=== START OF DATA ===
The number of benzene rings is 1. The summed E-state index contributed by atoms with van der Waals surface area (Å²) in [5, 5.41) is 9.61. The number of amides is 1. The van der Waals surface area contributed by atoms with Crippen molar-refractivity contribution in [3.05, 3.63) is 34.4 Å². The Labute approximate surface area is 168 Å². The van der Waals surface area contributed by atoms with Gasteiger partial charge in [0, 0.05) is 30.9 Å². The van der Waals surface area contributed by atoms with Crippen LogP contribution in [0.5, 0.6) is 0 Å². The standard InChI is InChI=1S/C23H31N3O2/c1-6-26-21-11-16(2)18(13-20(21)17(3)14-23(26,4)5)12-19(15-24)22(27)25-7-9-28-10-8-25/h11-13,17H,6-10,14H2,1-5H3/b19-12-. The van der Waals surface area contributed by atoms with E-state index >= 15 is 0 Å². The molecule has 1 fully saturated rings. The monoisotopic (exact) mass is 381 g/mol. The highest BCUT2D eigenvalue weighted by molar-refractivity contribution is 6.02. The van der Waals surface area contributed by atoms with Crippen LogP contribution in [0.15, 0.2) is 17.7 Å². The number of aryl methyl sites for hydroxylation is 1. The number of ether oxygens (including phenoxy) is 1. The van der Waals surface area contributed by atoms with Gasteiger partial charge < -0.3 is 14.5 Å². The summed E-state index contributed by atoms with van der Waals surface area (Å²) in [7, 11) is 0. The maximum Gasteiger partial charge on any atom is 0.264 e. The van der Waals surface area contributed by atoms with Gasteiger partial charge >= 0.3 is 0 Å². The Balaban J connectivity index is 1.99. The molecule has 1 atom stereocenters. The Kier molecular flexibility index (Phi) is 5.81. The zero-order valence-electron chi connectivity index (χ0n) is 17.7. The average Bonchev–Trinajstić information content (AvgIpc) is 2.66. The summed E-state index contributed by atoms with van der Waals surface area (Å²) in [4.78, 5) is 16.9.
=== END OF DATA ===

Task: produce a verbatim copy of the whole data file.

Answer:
The number of benzene rings is 1. The summed E-state index contributed by atoms with van der Waals surface area (Å²) in [5, 5.41) is 9.61. The number of amides is 1. The van der Waals surface area contributed by atoms with Crippen molar-refractivity contribution in [3.05, 3.63) is 34.4 Å². The Labute approximate surface area is 168 Å². The van der Waals surface area contributed by atoms with Gasteiger partial charge in [0, 0.05) is 30.9 Å². The van der Waals surface area contributed by atoms with Crippen LogP contribution in [0.5, 0.6) is 0 Å². The standard InChI is InChI=1S/C23H31N3O2/c1-6-26-21-11-16(2)18(13-20(21)17(3)14-23(26,4)5)12-19(15-24)22(27)25-7-9-28-10-8-25/h11-13,17H,6-10,14H2,1-5H3/b19-12-. The van der Waals surface area contributed by atoms with E-state index >= 15 is 0 Å². The molecule has 1 fully saturated rings. The monoisotopic (exact) mass is 381 g/mol. The highest BCUT2D eigenvalue weighted by molar-refractivity contribution is 6.02. The van der Waals surface area contributed by atoms with Crippen LogP contribution in [0.15, 0.2) is 17.7 Å². The number of aryl methyl sites for hydroxylation is 1. The number of ether oxygens (including phenoxy) is 1. The van der Waals surface area contributed by atoms with Gasteiger partial charge < -0.3 is 14.5 Å². The summed E-state index contributed by atoms with van der Waals surface area (Å²) in [7, 11) is 0. The maximum Gasteiger partial charge on any atom is 0.264 e. The van der Waals surface area contributed by atoms with Gasteiger partial charge >= 0.3 is 0 Å². The Balaban J connectivity index is 1.99. The molecule has 1 atom stereocenters. The Kier molecular flexibility index (Phi) is 5.81. The zero-order valence-electron chi connectivity index (χ0n) is 17.7. The average Bonchev–Trinajstić information content (AvgIpc) is 2.66. The summed E-state index contributed by atoms with van der Waals surface area (Å²) in [4.78, 5) is 16.9.